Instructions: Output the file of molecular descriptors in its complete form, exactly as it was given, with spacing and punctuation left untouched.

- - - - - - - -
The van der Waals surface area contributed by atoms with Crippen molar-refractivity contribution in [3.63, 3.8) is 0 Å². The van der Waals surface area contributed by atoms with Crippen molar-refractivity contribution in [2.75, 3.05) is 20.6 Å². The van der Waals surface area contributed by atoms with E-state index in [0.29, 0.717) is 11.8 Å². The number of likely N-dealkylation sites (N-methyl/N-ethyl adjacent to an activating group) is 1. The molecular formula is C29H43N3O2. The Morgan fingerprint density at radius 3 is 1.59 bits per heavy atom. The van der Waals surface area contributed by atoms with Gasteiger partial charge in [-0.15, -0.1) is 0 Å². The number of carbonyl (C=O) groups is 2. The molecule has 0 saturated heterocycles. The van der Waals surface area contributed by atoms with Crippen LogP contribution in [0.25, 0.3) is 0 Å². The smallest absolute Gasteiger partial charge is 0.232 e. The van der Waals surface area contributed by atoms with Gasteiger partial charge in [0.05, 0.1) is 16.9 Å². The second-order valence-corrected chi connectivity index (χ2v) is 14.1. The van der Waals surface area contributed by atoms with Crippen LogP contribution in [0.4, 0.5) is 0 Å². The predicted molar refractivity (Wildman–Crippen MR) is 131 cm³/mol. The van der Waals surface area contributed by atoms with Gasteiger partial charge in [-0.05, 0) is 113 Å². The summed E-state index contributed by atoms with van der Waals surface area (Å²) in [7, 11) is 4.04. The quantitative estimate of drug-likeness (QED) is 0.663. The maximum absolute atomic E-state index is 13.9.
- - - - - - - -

The van der Waals surface area contributed by atoms with Crippen molar-refractivity contribution in [3.63, 3.8) is 0 Å². The van der Waals surface area contributed by atoms with Crippen molar-refractivity contribution in [2.75, 3.05) is 20.6 Å². The van der Waals surface area contributed by atoms with E-state index in [0.29, 0.717) is 11.8 Å². The number of likely N-dealkylation sites (N-methyl/N-ethyl adjacent to an activating group) is 1. The molecular formula is C29H43N3O2. The Morgan fingerprint density at radius 3 is 1.59 bits per heavy atom. The van der Waals surface area contributed by atoms with Gasteiger partial charge in [-0.15, -0.1) is 0 Å². The number of carbonyl (C=O) groups is 2. The molecule has 0 saturated heterocycles. The van der Waals surface area contributed by atoms with Crippen LogP contribution in [0.25, 0.3) is 0 Å². The smallest absolute Gasteiger partial charge is 0.232 e. The van der Waals surface area contributed by atoms with Gasteiger partial charge in [0.05, 0.1) is 16.9 Å². The second-order valence-corrected chi connectivity index (χ2v) is 14.1. The van der Waals surface area contributed by atoms with Crippen LogP contribution in [0.4, 0.5) is 0 Å². The predicted molar refractivity (Wildman–Crippen MR) is 131 cm³/mol. The van der Waals surface area contributed by atoms with Gasteiger partial charge in [-0.05, 0) is 113 Å². The summed E-state index contributed by atoms with van der Waals surface area (Å²) in [7, 11) is 4.04. The quantitative estimate of drug-likeness (QED) is 0.663. The maximum absolute atomic E-state index is 13.9.